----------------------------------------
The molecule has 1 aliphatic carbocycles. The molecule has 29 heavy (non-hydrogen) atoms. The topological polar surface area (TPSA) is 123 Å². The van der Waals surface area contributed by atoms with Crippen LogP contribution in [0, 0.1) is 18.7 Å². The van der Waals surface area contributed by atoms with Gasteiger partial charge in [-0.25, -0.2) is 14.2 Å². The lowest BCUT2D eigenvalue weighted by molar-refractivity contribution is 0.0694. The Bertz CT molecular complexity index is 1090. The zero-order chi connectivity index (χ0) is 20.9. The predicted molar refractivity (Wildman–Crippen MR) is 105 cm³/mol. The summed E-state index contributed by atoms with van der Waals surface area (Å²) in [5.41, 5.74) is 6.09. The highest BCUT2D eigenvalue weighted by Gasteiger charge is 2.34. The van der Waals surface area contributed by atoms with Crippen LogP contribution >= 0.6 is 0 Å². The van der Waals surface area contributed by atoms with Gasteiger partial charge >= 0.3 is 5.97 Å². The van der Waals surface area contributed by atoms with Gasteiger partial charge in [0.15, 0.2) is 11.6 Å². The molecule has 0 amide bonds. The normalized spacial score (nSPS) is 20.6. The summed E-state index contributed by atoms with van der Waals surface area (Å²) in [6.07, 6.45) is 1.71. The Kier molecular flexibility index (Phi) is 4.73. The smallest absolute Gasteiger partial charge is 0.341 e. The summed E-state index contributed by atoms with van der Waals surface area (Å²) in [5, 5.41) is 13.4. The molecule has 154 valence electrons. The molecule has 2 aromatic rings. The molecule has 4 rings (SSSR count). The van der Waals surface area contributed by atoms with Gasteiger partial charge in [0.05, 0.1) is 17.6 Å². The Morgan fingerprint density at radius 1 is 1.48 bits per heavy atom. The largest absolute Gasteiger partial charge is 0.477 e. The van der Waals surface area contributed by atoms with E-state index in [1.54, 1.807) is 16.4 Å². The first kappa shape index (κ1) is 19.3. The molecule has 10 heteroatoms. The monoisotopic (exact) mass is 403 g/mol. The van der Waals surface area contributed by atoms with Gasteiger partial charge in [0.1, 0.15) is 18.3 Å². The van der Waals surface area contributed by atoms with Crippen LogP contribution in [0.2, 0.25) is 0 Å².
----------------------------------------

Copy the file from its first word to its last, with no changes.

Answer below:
The molecule has 1 aliphatic carbocycles. The molecule has 29 heavy (non-hydrogen) atoms. The topological polar surface area (TPSA) is 123 Å². The van der Waals surface area contributed by atoms with Crippen LogP contribution in [0, 0.1) is 18.7 Å². The van der Waals surface area contributed by atoms with Gasteiger partial charge in [-0.25, -0.2) is 14.2 Å². The lowest BCUT2D eigenvalue weighted by molar-refractivity contribution is 0.0694. The Bertz CT molecular complexity index is 1090. The zero-order chi connectivity index (χ0) is 20.9. The predicted molar refractivity (Wildman–Crippen MR) is 105 cm³/mol. The summed E-state index contributed by atoms with van der Waals surface area (Å²) in [5.41, 5.74) is 6.09. The highest BCUT2D eigenvalue weighted by Gasteiger charge is 2.34. The van der Waals surface area contributed by atoms with Crippen LogP contribution >= 0.6 is 0 Å². The van der Waals surface area contributed by atoms with Gasteiger partial charge >= 0.3 is 5.97 Å². The van der Waals surface area contributed by atoms with Gasteiger partial charge in [0.15, 0.2) is 11.6 Å². The molecule has 0 amide bonds. The normalized spacial score (nSPS) is 20.6. The summed E-state index contributed by atoms with van der Waals surface area (Å²) in [6.07, 6.45) is 1.71. The Kier molecular flexibility index (Phi) is 4.73. The smallest absolute Gasteiger partial charge is 0.341 e. The summed E-state index contributed by atoms with van der Waals surface area (Å²) in [5, 5.41) is 13.4. The molecule has 154 valence electrons. The molecule has 2 aromatic rings. The molecule has 4 rings (SSSR count). The van der Waals surface area contributed by atoms with Gasteiger partial charge in [0.05, 0.1) is 17.6 Å². The Morgan fingerprint density at radius 1 is 1.48 bits per heavy atom. The largest absolute Gasteiger partial charge is 0.477 e. The van der Waals surface area contributed by atoms with E-state index in [1.54, 1.807) is 16.4 Å². The first kappa shape index (κ1) is 19.3. The molecule has 10 heteroatoms. The monoisotopic (exact) mass is 403 g/mol. The van der Waals surface area contributed by atoms with Gasteiger partial charge in [0.1, 0.15) is 18.3 Å². The van der Waals surface area contributed by atoms with Crippen LogP contribution in [0.2, 0.25) is 0 Å².